“Pet owners should keep in mind that symptoms like diarrhea are the body’s way of detoxifying itself — so while that loose, mucous-y stool can definitely be concerning, it can also be a sign that your dog’s body is doing what it needs to do to get back on track,” Dr. Goldstein adds.

Diagnosis of Colitis in Dogs

If your dog has diarrhea or other gastrointestinal (GI) symptoms, a thorough diagnostic evaluation by your pet’s veterinarian can rule out the causes for either chronic or acute colitis in dogs. “A thorough history can identify acute causes, such as stress-related colitis or ‘garbage gut’ if your dog got into the trash,” explains Dr. Dawn Spangler, DVM, assistant professor of shelter medicine at Lincoln Memorial University College of Veterinary Medicine in Tennessee. “If it’s a more chronic case, a fecal exam to identify any intestinal parasites such as roundworms, hookworms or whipworms should be done initially.”

In addition to testing for parasites, Dr. Maher notes that your veterinarian may also perform antigen blood tests for giardia and histoplasmosis, a fecal culture for bacteria and fungal infections, genetic PCR testing for certain pathogenic bacteria, bacterial enterotoxin testing, fungal antibody testing, imaging studies like radiographs or abdominal ultrasound and ultimately a colonoscopy with a biopsy of the colon. “A clinical diagnosis of acute colitis is often based on an assessment of the symptoms as relayed by their owner, along with a physical examination of the patient and visual observation of fecal character,” he adds.

Treating — and Preventing — Colitis in Your Dog

Ultimately, the treatment for your pet will vary based on the cause of colitis in dogs. Dr. Spangler explains that prebiotics and probiotics can be useful to help the normal bacteria that live in the gut to re-establish after being disturbed by a colitis event. “Dewormers, antibiotics and anti-inflammatories will be prescribed to treat intestinal parasites, infections and inflammatory bowel disease, respectively,” she adds. A bland, low-fat diet may also be prescribed to reduce the work the GI tract has to do to break down the food; if a dietary intolerance is diagnosed, a specialized diet will be prescribed to treat the issue.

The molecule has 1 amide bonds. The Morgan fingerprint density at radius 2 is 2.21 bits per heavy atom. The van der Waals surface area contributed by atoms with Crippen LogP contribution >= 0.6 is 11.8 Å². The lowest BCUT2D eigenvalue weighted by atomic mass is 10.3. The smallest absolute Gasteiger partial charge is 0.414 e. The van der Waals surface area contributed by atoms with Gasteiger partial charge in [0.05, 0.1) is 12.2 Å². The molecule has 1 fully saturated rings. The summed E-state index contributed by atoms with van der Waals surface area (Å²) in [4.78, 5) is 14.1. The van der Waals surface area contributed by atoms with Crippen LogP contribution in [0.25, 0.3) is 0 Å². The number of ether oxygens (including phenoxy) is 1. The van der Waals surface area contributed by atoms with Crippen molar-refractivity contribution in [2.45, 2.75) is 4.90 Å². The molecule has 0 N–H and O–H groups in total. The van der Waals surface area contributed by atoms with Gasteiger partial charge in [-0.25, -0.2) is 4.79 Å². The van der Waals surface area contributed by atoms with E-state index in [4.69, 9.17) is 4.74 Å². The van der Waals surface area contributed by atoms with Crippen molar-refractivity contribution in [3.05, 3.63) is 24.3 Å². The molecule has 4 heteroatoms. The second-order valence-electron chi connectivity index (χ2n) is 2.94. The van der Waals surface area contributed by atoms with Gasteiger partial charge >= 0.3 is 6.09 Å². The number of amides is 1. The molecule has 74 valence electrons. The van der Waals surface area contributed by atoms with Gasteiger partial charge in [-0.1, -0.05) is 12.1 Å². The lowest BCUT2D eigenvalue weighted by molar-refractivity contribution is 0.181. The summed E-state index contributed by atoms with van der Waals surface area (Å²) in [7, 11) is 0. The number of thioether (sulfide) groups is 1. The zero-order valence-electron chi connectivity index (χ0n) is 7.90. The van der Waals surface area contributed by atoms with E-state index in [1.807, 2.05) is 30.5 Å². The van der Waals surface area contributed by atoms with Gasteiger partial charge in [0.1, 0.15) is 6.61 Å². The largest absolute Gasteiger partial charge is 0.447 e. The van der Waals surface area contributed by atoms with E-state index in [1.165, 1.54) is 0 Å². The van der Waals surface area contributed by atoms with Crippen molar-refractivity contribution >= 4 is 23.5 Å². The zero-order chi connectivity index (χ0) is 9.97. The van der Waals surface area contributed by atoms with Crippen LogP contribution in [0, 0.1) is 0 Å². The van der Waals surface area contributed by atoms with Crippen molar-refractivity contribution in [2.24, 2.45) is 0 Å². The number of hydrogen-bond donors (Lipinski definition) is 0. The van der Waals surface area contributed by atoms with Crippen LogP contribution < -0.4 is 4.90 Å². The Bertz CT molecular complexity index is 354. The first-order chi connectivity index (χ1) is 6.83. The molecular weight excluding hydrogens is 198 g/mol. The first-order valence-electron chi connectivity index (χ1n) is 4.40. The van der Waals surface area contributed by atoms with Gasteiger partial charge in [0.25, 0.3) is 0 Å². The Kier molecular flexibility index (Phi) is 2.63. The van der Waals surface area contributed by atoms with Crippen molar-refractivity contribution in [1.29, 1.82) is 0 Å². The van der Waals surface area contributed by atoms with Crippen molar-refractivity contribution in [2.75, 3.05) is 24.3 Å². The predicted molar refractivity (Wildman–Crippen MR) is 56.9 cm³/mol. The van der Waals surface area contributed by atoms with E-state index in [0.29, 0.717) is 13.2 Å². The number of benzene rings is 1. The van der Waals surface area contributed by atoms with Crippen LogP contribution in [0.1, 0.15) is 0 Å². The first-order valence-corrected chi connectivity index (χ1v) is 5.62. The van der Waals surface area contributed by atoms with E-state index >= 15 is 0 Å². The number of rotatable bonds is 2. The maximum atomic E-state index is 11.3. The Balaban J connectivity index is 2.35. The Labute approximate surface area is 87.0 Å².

“Acute cases of stress-related colitis can be minimized by reducing stress with pheromones and anti-anxiety medications, preventing your dog from raiding the garbage can, and offering a commercially-available, nutritionally-balanced food,” Dr. Spangler says. Intestinal parasites can be controlled by keeping the yard picked up as well as by treating your pet with a monthly medication that includes parasite control, such as heartworm prevention. “Areas where dogs congregate, such as dog parks, can be a common place for dogs to pick up parasites and infections … so limiting time spent in these types of places can also reduce the risk for your pet,” she concludes.

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Featured Image Credit: AmyDreves | Thinkstock.